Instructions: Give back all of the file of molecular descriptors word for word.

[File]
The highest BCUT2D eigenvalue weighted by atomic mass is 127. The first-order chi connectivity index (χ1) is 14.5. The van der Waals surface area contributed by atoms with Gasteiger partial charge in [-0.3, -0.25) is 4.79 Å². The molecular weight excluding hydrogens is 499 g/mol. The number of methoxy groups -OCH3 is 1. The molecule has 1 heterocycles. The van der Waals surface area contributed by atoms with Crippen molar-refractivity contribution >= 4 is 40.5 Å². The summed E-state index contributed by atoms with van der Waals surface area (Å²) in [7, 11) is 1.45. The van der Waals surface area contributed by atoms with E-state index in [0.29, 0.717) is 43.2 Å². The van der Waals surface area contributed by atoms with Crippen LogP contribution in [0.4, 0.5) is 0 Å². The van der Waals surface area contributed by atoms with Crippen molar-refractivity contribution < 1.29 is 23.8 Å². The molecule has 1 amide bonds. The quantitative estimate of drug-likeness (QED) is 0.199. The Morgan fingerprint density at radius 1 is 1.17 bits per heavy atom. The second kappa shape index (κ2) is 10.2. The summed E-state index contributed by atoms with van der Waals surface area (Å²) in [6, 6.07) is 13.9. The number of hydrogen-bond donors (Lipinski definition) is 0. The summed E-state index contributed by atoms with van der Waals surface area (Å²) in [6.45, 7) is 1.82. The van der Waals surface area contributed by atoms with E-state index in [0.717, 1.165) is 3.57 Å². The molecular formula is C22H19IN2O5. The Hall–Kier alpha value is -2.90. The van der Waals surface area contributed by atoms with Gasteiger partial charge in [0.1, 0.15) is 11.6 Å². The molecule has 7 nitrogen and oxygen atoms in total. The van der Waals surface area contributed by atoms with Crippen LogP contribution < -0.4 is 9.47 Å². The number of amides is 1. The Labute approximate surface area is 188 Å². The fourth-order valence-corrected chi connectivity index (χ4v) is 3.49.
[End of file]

The highest BCUT2D eigenvalue weighted by atomic mass is 127. The first-order chi connectivity index (χ1) is 14.5. The van der Waals surface area contributed by atoms with Gasteiger partial charge in [-0.3, -0.25) is 4.79 Å². The molecular weight excluding hydrogens is 499 g/mol. The number of methoxy groups -OCH3 is 1. The molecule has 1 heterocycles. The van der Waals surface area contributed by atoms with Crippen molar-refractivity contribution >= 4 is 40.5 Å². The summed E-state index contributed by atoms with van der Waals surface area (Å²) in [7, 11) is 1.45. The van der Waals surface area contributed by atoms with E-state index in [0.29, 0.717) is 43.2 Å². The van der Waals surface area contributed by atoms with Crippen LogP contribution in [0.4, 0.5) is 0 Å². The van der Waals surface area contributed by atoms with Crippen molar-refractivity contribution < 1.29 is 23.8 Å². The molecule has 1 amide bonds. The quantitative estimate of drug-likeness (QED) is 0.199. The Morgan fingerprint density at radius 1 is 1.17 bits per heavy atom. The second kappa shape index (κ2) is 10.2. The summed E-state index contributed by atoms with van der Waals surface area (Å²) in [6, 6.07) is 13.9. The number of hydrogen-bond donors (Lipinski definition) is 0. The summed E-state index contributed by atoms with van der Waals surface area (Å²) in [6.45, 7) is 1.82. The van der Waals surface area contributed by atoms with E-state index in [0.717, 1.165) is 3.57 Å². The molecular formula is C22H19IN2O5. The Hall–Kier alpha value is -2.90. The van der Waals surface area contributed by atoms with Gasteiger partial charge in [0.1, 0.15) is 11.6 Å². The molecule has 7 nitrogen and oxygen atoms in total. The van der Waals surface area contributed by atoms with Crippen LogP contribution < -0.4 is 9.47 Å². The number of amides is 1. The Labute approximate surface area is 188 Å². The fourth-order valence-corrected chi connectivity index (χ4v) is 3.49.